“That's all we are here to learn.”

“All? Imbeciles! As if you or your American could understand Illowski and his message!”

“What message?” Lenyard's grave face was not in the least discomposed by the Cossack passion of the woman. “What message has Illowski? I've heard queer stories, and cannot credit them. You are in his confidence. Tell us, we ask in humility, what message can any man's music have but the revelation of beauty?”

Lenyard's diplomatic question did not fail of its mark. Neshevna pushed back her flamboyant gray hair and walked about the room.

“Mummies!” she suddenly cried. “As if beauty will content a new generation fed on something besides the sweetmeats and pap of your pretty, meaningless music! Why, man, can't you see that all the arts are dead—save music? Don't you know that painting, literature, creeds—aye, and the kingdoms are dying for want of new blood, new ideas? Music alone is a vital force, an instrument for rescuing the world from its moral and spiritual decay. Nietzsche was a potent force in the nineteenth century, but not understood. They condemned him to a living death. Lingwood Evans, poet, prophet, is now too old to enforce his message—it is Illowski, Illowski alone who shall be the destructive Messiah of the new millennial. 'He cometh not to save; not peace, but blood!'”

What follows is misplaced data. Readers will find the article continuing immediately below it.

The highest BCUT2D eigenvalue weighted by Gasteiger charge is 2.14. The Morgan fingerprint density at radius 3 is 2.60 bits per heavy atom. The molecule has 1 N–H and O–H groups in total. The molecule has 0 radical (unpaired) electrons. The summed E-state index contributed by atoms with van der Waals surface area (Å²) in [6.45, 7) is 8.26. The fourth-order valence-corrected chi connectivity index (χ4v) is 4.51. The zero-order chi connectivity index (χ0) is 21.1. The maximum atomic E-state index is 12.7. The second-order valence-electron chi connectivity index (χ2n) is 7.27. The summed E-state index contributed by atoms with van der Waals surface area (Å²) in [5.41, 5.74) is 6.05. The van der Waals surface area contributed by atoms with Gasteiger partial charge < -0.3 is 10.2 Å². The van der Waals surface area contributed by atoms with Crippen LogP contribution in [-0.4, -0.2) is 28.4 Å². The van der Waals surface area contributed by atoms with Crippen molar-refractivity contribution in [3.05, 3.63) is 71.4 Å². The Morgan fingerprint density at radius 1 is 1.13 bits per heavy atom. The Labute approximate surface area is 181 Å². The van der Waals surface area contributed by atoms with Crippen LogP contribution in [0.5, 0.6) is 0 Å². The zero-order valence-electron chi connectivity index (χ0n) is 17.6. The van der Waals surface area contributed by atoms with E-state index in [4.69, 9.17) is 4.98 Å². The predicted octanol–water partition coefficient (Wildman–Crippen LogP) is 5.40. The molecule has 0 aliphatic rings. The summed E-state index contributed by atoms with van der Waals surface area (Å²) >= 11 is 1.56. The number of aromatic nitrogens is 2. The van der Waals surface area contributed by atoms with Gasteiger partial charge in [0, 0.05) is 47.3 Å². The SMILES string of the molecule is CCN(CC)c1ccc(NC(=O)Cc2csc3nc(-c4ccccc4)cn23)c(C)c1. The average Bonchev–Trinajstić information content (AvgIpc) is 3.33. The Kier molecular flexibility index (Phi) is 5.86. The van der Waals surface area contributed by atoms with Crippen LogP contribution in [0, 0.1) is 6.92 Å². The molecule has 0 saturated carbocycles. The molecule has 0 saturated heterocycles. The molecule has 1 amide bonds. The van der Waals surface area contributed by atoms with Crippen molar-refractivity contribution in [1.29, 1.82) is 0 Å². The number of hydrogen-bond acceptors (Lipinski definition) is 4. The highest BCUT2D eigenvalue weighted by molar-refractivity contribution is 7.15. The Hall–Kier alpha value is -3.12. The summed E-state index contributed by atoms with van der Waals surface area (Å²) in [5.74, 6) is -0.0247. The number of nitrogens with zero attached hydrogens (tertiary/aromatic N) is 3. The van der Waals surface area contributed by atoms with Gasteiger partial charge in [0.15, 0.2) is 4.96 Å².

The fire of fanaticism was in her eyes, in her speech. She grasped Lenyard by the elbow: “You, you should serve the master. Scheff is too fond of pleasure to do anything great. He is to give the signal—that's glory enough for him. But you, discontented American, have the stuff in you to make a martyr. We need martyrs. You hate me? Good! But you must worship Illowski. Art gives place to life, and in Illowski's music is the new life. He will sweep the globe from pole to pole, for all men understand his tones. Other gods have but prepared the way for him. No more misery, no more promises unfulfilled by the rulers of body and soul—only music, music like the air, the tides, the mountains, the moon, sun, and stars! Your old-fashioned melody and learning, your school-boy rules of counterpoint—all these Illowski ignores.”

Lenyard eagerly interrupted her: “You say that he does away with melody, themes, harmony—how does he replace them, and how does he treat the human voice?” Neshevna let his arm fall and went slowly to the tall desk. She leaned against it, her hand upon her square chin. Scheff still gazed out upon the lawn where splashed a small, movable fountain. To Lenyard the air seemed as if charged with electric questionings. His head throbbed.